Tag Archives: al anbar

The Continuing Journey: Reflections of 6 Years Dealing with PTSD Faith and Life

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“You wonder what I am doing? Well, so do I, in truth. Days seem to dawn, suns to shine, evenings to follow, and then I sleep. What I have done, what I am doing, what I am going to do, puzzle and bewilder me. Have you ever been a leaf and fallen from your tree in autumn and been really puzzled about it? That’s the feeling.” T. E. Lawrence, Letter 1935

It has been six full years since I descended into the hell of the abyss that is PTSD. Back in the late spring and early summer of 2008 just a few months after my return from what I still consider my best tour of duty in over 30 years of military service with US advisors and Iraq Army and Security forces in Al Anbar Province in 2007-2008 I was in a state of emotional and spiritual collapse.

I really couldn’t believe then what was happening to me or they way that it would end up shaping my life to the present day. In retrospect my return from Iraq marked a beginning of a personal hell that for a number of years seemed like that it would never end. It was painful, it was isolating and it marked a profound change in the way that I saw God, faith, politics and social justice. It changed me in ways that I never could have imagined when I got on a bus heading for Fort Jackson South Carolina following the July 4th holiday of 2007.

Those brave souls that have followed me on this website as well as those that are still my friends despite occasional disagreements and misunderstandings, those that may not understand me but still are my friends have seen this.

So six years later what is it like?

I still have trouble sleeping, not as much as I used to but enough to impact my life. I don’t take heavy doses of sleep meds anymore, just some Melatonin as well as a mild dosage of an anti-anxiety medication and anti-depressant. A far better combination than medications that made me feel like I was hung over without that benefit of sharing too many drinks with friends at the local watering hole.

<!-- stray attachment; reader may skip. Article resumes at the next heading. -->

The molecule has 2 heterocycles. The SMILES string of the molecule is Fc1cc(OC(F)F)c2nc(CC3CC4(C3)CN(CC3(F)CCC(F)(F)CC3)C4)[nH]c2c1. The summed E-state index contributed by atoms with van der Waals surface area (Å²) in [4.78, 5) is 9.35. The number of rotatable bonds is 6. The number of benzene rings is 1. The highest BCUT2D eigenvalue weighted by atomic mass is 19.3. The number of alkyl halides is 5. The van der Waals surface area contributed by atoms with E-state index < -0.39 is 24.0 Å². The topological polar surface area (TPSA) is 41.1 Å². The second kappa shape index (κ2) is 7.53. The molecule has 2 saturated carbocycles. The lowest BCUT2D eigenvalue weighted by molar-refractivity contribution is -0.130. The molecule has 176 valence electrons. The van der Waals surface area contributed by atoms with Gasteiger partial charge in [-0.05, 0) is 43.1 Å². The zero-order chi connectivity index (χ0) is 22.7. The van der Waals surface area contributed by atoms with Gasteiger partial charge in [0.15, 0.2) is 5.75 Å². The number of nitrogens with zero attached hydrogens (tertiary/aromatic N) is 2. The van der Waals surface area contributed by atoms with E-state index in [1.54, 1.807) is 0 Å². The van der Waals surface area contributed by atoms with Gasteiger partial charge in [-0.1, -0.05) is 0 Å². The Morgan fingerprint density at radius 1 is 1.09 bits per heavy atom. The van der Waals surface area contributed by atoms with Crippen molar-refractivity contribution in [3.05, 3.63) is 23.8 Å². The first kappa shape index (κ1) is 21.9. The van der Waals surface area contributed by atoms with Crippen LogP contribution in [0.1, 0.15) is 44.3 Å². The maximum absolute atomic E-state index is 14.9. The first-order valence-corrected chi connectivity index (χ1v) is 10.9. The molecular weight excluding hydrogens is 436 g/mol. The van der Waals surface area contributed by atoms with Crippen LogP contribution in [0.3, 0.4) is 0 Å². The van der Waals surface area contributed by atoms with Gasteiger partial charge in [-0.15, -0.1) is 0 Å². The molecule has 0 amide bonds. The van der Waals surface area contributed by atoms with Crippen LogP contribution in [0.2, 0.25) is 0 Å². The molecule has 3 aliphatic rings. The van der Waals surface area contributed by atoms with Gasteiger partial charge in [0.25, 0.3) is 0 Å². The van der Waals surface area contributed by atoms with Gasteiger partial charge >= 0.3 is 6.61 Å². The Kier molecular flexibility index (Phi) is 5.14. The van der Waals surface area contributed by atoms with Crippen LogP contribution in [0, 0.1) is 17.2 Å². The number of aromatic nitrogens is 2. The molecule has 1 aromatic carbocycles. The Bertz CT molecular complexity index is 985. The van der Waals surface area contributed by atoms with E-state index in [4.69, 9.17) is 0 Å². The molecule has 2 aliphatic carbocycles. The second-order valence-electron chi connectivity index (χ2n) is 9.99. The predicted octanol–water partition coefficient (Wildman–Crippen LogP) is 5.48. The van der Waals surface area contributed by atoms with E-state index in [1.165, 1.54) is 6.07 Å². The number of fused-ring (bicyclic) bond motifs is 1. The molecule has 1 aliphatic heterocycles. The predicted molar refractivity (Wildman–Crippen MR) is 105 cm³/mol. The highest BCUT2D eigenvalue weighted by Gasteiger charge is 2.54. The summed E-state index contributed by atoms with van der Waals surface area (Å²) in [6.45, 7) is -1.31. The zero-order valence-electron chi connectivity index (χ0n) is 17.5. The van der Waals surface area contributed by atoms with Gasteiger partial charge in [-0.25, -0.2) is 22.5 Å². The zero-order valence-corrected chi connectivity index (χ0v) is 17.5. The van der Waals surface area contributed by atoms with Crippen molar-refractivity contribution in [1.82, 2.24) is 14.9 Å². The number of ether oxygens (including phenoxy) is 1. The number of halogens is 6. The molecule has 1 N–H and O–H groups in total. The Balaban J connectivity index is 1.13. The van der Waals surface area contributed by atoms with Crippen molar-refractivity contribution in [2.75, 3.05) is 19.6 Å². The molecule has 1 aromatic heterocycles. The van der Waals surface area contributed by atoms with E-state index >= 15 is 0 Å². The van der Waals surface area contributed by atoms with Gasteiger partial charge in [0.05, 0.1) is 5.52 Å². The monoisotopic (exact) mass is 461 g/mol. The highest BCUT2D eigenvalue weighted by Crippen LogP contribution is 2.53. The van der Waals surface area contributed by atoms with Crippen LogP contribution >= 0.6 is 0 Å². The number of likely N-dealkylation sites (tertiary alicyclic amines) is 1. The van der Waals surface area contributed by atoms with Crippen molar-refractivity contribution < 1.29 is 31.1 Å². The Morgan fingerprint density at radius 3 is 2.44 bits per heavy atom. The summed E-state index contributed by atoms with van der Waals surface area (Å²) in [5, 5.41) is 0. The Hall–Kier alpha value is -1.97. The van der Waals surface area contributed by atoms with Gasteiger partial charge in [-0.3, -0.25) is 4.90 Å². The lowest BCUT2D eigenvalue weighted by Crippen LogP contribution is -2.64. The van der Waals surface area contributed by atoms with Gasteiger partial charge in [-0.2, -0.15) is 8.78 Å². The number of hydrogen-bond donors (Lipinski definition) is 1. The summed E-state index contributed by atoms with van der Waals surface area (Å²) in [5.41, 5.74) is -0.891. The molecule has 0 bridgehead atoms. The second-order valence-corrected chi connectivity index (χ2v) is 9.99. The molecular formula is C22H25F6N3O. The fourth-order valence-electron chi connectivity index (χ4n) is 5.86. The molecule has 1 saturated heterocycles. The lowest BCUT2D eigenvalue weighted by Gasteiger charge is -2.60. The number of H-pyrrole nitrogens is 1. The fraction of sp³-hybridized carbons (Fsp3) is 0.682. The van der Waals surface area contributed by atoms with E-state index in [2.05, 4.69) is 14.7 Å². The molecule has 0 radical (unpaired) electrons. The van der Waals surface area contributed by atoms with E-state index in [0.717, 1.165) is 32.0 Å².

As opposed to the years immediately following my time in Iraq I have to say that I am no longer self medicating with alcohol. I remember in 2009 going out for dinner, having a few beers, then going to a ball game and drinking a few more and coming home with Krispy Kreme donuts and drinking more beer on a regular basis and usually taking a couple of shots or Jaegermeister or glasses of Spanish Brandy just to get to sleep so I could go back to facing life and death situations the next day in our ICUs. I don’t need that anymore, even though sleep can be problematic and dreams and nightmares rivaling anything I can watch on my HD TV…

I still love to pony up to the bar and share a couple of pints with friends but I don’t need it to numb myself into feeling no pain. Talking with many other vets who have served in Iraq, Afghanistan or even Vietnam I know that I wasn’t alone in those dark days.

I have become a bit less hyper-vigilant though when I come home to Virginia Beach than I was just three years ago and most certainly five years ago in May of 2008. However, that being said I do notice that I am more on guard on the roads and that little things, sirens, emergency vehicles, loud noises and traffic still set me off more than when I lived in rural North Carolina while stationed at Camp LeJeune from 2010 until August of 2013.

I absolutely hate air travel. I don’t like the crowds, the stress of security or the constant delays, changes and overcrowding. Truthfully I felt more comfortable flying the skies of Iraq on Marine, Army and Air Force fixed and rotor wing aircraft and on occasion being shot at in Iraq’s Al Anbar Province than I do on any airline today in this country.